I often hear the phrase, “Go with your gut instinct.” What if I don’t have a gut instinct? I mean, I’m sure I have one because I have felt it before, but a lot of the times I can’t recognize the gut instinct until it’s at its boiling point. Why? Simple: I think too much.
Throughout my Drama degree, I have been bombarded with the act of recognizing one’s impulses and listening to them. It is so hard! Honestly, I don’t think I grasped the concept until my third year and still I find myself grappling with it. Let me try and explain how this works:
We all have impulses going through our system all the time. They are the feelings we get that tell us we’re hungry or that someone is standing too close to us, so we go to the fridge or we move back to create more space (impulses do much more than that, but there are two examples). Now, I don’t know the scientific evidence that explains how this happens (probably something to do with synapses and neurons; I did Drama for a reason), but I know that is does happen. I know because after my years of study I have seen this happen. Actually, what I see more often is when people don’t listen to their impulses and try to ignore them.
Wow… this really doesn’t make any sense. Hmm. Let me try to illustrate how impulses work with a story (this is where that flashback music starts and the screen gets all pixelated and refocuses on something new):
I was in my first year and I was sitting at a table reading a book for one of my upcoming exams. I had just finished my Spanish final and was basically resting until I had to go do whatever it was I was supposed to be doing next. All of a sudden, one of the guys from my Spanish class stopped by and we started chatting about the final exam, how we thought it went, how long it took, etc, etc. Now, here is the example of impulses at work. I said that he had just stopped by, so I was sitting at the table and he was standing and this is how we were talking. But I noticed this tiny, little, movement in his body that kind of made him sway towards the seat across from me, and then he was standing still again. That was an impulse. That teeny, tiny movement in his body that basically said, “I feel like sitting down.” And I picked up on it! (Honestly, it was the coolest thing, being able to actually see something that I had been taught about in class, and see it in normal life.) So, what did I do? I asked him if he would like to sit down, since, you know, we’d been chatting for about five minutes or so and that seemed like a perfectly logical thing to do. He declined, saying he really had to go and do some work. But he stood there for probably another five minutes, just talking away, and guess what happened… I saw that tiny impulse again! Well, of course I said, “Are you sure you don’t want to sit down?” And he said, no, he really did need to go. And off he went.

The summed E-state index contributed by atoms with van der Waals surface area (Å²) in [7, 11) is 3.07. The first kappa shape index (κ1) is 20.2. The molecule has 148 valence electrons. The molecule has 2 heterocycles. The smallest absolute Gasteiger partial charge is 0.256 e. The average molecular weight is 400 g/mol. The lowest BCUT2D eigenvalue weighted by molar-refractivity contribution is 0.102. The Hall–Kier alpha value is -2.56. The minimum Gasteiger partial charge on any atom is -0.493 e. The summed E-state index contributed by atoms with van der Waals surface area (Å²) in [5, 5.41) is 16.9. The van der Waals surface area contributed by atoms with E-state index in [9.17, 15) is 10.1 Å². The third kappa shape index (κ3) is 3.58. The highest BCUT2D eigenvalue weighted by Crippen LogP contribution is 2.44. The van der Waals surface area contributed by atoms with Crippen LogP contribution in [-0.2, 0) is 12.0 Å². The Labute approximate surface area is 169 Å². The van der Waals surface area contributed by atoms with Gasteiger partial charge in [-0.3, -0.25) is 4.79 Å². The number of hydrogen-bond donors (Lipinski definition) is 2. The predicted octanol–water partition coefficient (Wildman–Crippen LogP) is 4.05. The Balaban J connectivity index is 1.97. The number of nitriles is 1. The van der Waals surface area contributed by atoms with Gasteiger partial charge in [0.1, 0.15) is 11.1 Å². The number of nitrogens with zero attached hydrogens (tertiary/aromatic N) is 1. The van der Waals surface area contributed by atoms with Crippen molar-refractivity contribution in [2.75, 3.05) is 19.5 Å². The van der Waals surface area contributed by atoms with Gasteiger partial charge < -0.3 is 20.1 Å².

It’s a pretty long story for something that happened so quickly and really wasn’t that significant. But the fact that I still remember this story and do tell it on occasion proves that something happened that day worth mentioning.
I’d never been good at reading the signs, but I feel like it was obvious he wanted to sit and take a load off. And it’s a shame he didn’t follow through with what he wanted. And I know I do exactly the same thing. We all do. In this day and age we grow up with so many expectations: we’re supposed to be sleek, polished, professional, well-mannered, perfect. But what if I just want to jump in a puddle or feel like dancing in the street, or sit down and have a good conversation with a perfect stranger? We’re all so focused on doing our job and getting that degree and getting that raise and finding that perfect person that we don’t know how to have fun anymore. And when I say fun, I mean like a kid has fun: making up stories and games, using our imaginations to make that refrigerator box a house or a spaceship or a castle.
Wow, this post took a turn I didn’t expect. I thought I was talking about gut instincts and here I am talking about using our imagination. But, you know what? I don’t care. All that stuff I learned in school about staying on topic and making your point as succinctly as possible… well, I won’t say it isn’t useful, because it is. But sometimes we need to get off track to say what we really want to say, whether we know it or not, it seems.
I guess I’m just tired of seeing people lose their ability to create and imagine and play. I look at some of my friends, even, and it makes me sad to see them lose that creativity. Worse, that that creativity is somehow childish and we shouldn’t employ it. I mean, don’t get me wrong, I am so proud of them for going to school and learning, and finding somewhere in the workplace to call home, but I wish they could see how useful it is to play like a child does.
There are so many times when I wish I could go back to being a kid. It sounds totally cliché, but it’s true. Some of the best times I’ve had in my life were not when I got an A on a paper or got hired for a job I really wanted (although those are great things too); they were playing hide-and-go-seek-homefree-in-the-dark with the kids in my neighbourhood; they were playing library or laboratory or carriage or house or Sailor Moon or dogs; they were writing the beginnings to countless stories that I never finished writing.
And that brings me back full circle, because here I sit and once again I’m writing, not because I have to, but for fun. Except, now, instead of writing about toys coming to life, or fairies, or princesses, I’m writing about experience and observation and thoughts and feelings. And that makes me think: what if this is what I’m meant to do? And the tears in my eyes and runny nose prove that maybe this is true.
Once again, I didn’t feel the gut until it boiled over. Well, at least I’m listening (and I’ll try not to think about how in the hell is that going to work).